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Just Plain Wrong: House Republican Bill Undermines the Violence Against Women Act

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The passage of the Violence Against Women Act nearly two decades ago was an historic moment for America's women and girls. The law gave women new legal protections that help ensure their safety.

Last month, Democratic and Republican Senators came together to reauthorize the Violence Against Women Act. The bill they approved would address the high rates of domestic violence committed against Native American women, ensure that LGBT victims have access to services, and make college campuses safer places to live and study.

This is in keeping with the tradition of the Violence Against Women Act, which puts women's safety above partisan politics. Through its bipartisan vote, the Senate not only acted to preserve the original bill -- they improved it, protecting even more women from violence and abuse.

Unfortunately, the bill being considered in the House of Representatives today would do the opposite. It leaves out the important new protections found in the Senate bill, exposing more students, Native Americans, and LGBT Americans to the threat of violence.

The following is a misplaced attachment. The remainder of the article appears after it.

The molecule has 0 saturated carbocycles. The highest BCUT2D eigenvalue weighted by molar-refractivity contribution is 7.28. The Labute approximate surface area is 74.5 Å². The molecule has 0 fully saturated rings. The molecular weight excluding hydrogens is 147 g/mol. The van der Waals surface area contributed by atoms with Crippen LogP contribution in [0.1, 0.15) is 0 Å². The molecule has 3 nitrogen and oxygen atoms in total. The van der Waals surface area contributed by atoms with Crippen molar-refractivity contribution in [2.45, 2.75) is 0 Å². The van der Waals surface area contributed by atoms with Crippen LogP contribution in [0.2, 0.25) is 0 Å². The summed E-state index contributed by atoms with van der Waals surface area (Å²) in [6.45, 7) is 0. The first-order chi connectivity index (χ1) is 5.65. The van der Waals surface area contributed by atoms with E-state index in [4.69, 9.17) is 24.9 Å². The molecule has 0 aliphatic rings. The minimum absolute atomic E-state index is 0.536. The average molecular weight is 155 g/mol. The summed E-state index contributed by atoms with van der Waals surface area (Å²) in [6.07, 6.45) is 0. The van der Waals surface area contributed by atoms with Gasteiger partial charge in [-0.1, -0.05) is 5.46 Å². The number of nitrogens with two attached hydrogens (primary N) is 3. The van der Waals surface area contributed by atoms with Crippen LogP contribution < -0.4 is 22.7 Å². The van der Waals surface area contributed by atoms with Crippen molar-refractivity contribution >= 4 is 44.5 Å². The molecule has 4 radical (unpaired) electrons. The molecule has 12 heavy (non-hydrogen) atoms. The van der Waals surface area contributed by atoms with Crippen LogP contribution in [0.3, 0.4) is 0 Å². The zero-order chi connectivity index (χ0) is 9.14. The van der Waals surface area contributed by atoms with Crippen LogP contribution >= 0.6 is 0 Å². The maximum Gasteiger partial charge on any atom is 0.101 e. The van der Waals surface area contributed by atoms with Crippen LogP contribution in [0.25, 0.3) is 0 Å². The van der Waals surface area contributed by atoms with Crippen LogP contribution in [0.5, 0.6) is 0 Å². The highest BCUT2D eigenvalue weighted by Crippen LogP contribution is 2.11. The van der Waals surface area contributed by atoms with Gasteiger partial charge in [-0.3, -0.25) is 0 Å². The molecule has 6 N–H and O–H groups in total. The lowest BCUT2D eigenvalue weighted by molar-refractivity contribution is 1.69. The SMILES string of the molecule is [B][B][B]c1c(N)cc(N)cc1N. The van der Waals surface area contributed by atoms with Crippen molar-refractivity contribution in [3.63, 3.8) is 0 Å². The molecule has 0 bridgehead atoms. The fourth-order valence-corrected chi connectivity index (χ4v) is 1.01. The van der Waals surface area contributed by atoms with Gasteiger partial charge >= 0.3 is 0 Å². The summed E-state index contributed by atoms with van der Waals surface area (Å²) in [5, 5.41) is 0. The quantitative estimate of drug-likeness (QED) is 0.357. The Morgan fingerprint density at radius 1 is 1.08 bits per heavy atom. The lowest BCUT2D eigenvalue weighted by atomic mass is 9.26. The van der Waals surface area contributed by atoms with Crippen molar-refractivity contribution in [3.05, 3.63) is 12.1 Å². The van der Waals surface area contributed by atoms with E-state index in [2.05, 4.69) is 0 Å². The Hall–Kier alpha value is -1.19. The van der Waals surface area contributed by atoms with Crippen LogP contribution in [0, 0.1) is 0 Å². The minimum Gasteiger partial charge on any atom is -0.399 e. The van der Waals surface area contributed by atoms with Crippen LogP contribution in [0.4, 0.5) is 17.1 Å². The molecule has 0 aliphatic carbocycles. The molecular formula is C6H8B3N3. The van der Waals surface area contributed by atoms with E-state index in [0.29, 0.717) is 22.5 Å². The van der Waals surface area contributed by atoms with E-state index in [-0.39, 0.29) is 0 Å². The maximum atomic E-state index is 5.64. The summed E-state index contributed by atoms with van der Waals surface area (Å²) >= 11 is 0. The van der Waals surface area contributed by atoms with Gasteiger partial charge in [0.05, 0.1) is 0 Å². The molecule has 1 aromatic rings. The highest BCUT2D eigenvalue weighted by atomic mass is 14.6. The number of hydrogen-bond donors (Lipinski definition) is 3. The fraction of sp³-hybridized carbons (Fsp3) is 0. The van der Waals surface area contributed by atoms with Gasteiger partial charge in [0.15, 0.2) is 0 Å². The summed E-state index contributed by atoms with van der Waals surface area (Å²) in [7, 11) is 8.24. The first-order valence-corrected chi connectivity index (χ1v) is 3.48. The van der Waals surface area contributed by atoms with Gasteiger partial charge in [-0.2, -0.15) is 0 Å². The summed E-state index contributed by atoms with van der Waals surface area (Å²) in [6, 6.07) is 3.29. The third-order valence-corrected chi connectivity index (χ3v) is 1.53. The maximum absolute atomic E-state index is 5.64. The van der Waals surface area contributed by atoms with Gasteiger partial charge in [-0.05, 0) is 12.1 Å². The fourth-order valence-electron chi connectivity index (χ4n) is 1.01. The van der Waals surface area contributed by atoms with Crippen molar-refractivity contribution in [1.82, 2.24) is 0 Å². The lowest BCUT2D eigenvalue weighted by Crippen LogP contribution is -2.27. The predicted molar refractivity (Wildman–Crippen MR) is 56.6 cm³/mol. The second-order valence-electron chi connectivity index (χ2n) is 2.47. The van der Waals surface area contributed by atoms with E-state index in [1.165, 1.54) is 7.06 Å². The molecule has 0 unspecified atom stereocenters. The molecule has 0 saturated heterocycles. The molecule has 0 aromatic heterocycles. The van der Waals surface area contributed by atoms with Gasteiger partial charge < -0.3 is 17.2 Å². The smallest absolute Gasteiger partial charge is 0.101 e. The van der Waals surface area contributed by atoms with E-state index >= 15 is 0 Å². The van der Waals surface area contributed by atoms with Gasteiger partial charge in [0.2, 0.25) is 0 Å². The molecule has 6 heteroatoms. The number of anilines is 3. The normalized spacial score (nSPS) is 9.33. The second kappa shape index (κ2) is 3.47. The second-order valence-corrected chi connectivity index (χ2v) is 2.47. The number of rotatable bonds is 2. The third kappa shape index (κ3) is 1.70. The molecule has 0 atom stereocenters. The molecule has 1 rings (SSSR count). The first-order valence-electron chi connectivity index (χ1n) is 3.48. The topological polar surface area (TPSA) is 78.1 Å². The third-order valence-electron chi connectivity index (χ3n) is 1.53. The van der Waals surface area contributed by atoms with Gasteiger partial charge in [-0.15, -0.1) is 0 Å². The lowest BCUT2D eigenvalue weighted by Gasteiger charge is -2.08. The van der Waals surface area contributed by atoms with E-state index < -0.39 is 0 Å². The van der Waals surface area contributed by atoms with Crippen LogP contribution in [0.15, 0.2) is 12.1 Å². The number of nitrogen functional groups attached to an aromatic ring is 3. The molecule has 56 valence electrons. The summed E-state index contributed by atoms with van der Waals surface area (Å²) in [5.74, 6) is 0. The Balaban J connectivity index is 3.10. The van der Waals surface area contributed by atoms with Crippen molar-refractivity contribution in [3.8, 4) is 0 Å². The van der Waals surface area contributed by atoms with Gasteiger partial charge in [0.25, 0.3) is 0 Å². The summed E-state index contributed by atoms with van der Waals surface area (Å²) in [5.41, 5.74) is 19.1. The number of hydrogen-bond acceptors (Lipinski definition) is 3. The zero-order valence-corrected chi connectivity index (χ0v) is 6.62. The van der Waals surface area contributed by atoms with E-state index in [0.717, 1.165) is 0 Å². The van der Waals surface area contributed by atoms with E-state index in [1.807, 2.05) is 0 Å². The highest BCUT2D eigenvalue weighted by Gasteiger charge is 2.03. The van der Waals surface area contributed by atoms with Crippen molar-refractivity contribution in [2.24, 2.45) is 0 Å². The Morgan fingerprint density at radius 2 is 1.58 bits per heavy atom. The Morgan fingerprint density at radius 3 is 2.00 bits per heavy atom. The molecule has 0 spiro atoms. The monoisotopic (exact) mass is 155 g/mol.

But the House bill doesn't stop there. It also rolls back existing protections, leaving women less safe. For example, if this bill were to become law, abusive partners would have an easier time using immigration status as a tool to control and further abuse victims. It would make it harder for immigrants to cooperate with law enforcement to prosecute criminals. It would eliminate confidentiality that allows many women to leave their abusive relationships, without fear of retaliation. In other words, the bill going through the House right now would leave more women at risk.

That is just plain wrong. Keeping women safe isn't about which political party you support -- it's about protecting basic human rights. That's why President Obama applauds the Senators of both parties who came together to preserve and strengthen the Violence Against Women Act -- and it is why the President's senior advisors, myself included, have recommended that he veto any bill that puts women in harm's way.

As President Obama has said before, women are not an interest group. We are mothers and daughters, sisters and wives, friends and neighbors. We deserve the same basic dignity and safety that every American deserves.

The Obama Administration will continue to stand against any bill that would roll back protections women have spent decades fighting for. At the same time, we are proud to work with both Republicans and Democrats to continue making sure that America's women and girls can live free from fear, and able to reach their full potential, in the greatest country on Earth.

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